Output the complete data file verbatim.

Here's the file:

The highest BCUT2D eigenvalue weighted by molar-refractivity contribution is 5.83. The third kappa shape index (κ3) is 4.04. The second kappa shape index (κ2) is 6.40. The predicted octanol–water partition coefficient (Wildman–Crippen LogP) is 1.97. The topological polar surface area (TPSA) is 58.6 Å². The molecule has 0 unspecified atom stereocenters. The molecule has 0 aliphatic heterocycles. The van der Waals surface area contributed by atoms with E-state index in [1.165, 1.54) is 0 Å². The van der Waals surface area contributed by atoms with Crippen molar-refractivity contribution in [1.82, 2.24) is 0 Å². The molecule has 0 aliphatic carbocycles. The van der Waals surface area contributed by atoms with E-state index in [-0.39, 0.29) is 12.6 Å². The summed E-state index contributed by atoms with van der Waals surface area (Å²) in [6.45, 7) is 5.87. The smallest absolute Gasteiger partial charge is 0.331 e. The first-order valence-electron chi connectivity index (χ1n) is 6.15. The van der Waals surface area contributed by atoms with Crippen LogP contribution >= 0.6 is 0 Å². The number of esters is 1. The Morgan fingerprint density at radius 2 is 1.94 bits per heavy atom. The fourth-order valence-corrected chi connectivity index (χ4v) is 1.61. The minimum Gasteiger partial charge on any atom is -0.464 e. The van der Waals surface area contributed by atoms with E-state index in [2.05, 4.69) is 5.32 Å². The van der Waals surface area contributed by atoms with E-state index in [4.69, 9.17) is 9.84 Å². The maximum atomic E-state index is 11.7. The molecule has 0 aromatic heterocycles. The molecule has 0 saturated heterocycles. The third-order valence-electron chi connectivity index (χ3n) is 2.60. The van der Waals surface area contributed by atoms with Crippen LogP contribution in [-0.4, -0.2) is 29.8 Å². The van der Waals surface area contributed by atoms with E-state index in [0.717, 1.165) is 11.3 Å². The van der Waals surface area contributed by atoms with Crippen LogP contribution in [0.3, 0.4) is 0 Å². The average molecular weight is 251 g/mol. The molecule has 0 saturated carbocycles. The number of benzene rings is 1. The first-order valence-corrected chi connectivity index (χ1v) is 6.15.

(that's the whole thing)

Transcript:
The highest BCUT2D eigenvalue weighted by molar-refractivity contribution is 5.83. The third kappa shape index (κ3) is 4.04. The second kappa shape index (κ2) is 6.40. The predicted octanol–water partition coefficient (Wildman–Crippen LogP) is 1.97. The topological polar surface area (TPSA) is 58.6 Å². The molecule has 0 unspecified atom stereocenters. The molecule has 0 aliphatic heterocycles. The van der Waals surface area contributed by atoms with E-state index in [1.165, 1.54) is 0 Å². The van der Waals surface area contributed by atoms with Crippen molar-refractivity contribution in [1.82, 2.24) is 0 Å². The molecule has 0 aliphatic carbocycles. The van der Waals surface area contributed by atoms with E-state index in [-0.39, 0.29) is 12.6 Å². The summed E-state index contributed by atoms with van der Waals surface area (Å²) in [6.45, 7) is 5.87. The smallest absolute Gasteiger partial charge is 0.331 e. The first-order valence-electron chi connectivity index (χ1n) is 6.15. The van der Waals surface area contributed by atoms with Crippen LogP contribution >= 0.6 is 0 Å². The number of esters is 1. The Morgan fingerprint density at radius 2 is 1.94 bits per heavy atom. The fourth-order valence-corrected chi connectivity index (χ4v) is 1.61. The minimum Gasteiger partial charge on any atom is -0.464 e. The van der Waals surface area contributed by atoms with E-state index in [2.05, 4.69) is 5.32 Å². The van der Waals surface area contributed by atoms with E-state index in [4.69, 9.17) is 9.84 Å². The maximum atomic E-state index is 11.7. The molecule has 0 aromatic heterocycles. The molecule has 0 saturated heterocycles. The third-order valence-electron chi connectivity index (χ3n) is 2.60. The van der Waals surface area contributed by atoms with Crippen LogP contribution in [-0.4, -0.2) is 29.8 Å². The van der Waals surface area contributed by atoms with E-state index in [0.717, 1.165) is 11.3 Å². The van der Waals surface area contributed by atoms with Crippen LogP contribution in [0.3, 0.4) is 0 Å². The average molecular weight is 251 g/mol. The molecule has 0 saturated carbocycles. The number of benzene rings is 1. The first-order valence-corrected chi connectivity index (χ1v) is 6.15.